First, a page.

We also examined the most popular fiction-inspired names to determine which pop culture references inspire parents the most. Let’s take a look.
While some parents look to unique inspiration for uncommon names, others look to dying trends. Remington was the most uncommon male name in Indiana, taking interesting inspiration possibly from the gun-maker or the classic Pierce Brosnan series. On the other hand, Edward was the most uncommon male name in New Hampshire, proving that sometimes old classics can become new again.
Old-fashioned female names were also given new life, like Josephine in Kentucky and Caroline in Minnesota. Music was another popular inspiration for female names, like Melody in Washington and Indie in Utah. Other parents looked abroad for uncommon names, like the British name Haisley in Louisiana, the French name Adalynn in Nevada, or the Greek name Athena in Illinois and Virginia.
As for those choosing these uncommon names, parents in Hawaii, Wyoming, and Vermont were the most likely to do so.
Pulling from slightly different inspirational sources, Mississippi and Massachusetts had the most fictional character names per capita, including Bella for females and Atticus for males. Luke and Leia were also common fiction-inspired names, and we think all parents who name their kids thus should be mandated to get them a big, shaggy dog named Chewbacca—it’s the right thing to do.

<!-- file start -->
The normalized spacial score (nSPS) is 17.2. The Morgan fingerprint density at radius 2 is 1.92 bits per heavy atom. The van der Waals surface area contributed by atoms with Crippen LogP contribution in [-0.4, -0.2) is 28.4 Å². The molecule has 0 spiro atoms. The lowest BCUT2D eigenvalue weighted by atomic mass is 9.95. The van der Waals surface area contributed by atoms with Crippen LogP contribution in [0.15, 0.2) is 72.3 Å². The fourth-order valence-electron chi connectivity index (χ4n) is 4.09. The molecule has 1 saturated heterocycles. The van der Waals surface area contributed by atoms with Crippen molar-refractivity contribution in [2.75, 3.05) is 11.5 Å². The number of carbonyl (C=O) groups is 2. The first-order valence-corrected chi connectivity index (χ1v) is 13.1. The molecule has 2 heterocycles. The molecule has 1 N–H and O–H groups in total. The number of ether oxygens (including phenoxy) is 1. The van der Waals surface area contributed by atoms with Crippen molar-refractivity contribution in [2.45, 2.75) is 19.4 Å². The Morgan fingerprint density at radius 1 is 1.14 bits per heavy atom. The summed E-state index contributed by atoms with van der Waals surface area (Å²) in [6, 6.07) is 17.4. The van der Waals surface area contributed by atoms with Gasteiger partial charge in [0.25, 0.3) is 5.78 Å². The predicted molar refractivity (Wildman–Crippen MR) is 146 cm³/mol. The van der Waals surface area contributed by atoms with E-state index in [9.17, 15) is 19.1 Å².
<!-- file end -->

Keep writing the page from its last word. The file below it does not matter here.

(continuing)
Finally, California had the most Karens—literally. But please try not to hold it against them; they had their name long before “being a Karen” became a thing.
Say My Name, Say My Name
From Amy to Zachary and Addison to Zane, the popularity of names changes with time and place. Name trends receive inspiration from fictional characters, international destinations, and the natural world. Names can also be rooted in religious traditions, ancestral heritage, and family history.
No matter where names come from or whether one is as common as Michael or as unique as Haisley, they are an important part of our identity. So the next time you meet someone new, introduce your name with pride and show the other person’s name the respect it deserves—taking care to learn it, remember it, and pronounce it correctly.
We collected decades of name data from the Social Security Administration to analyze American regional and generational trends among baby names. The top names by generation were based on the top five names by gender for each year since 1946. We defined uncommon names as those occurring less than 100 times overall. To determine the states with the most fictional character names, we created a list of popular fictional characters and looked at their frequency of use in each state for all years.
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Fair Use Statement
We want everyone to learn more about “what’s in a name,” so feel free to share this article. We ask that you do so for noncommercial purposes only and provide a link back to this page so readers can access our full findings and methodology.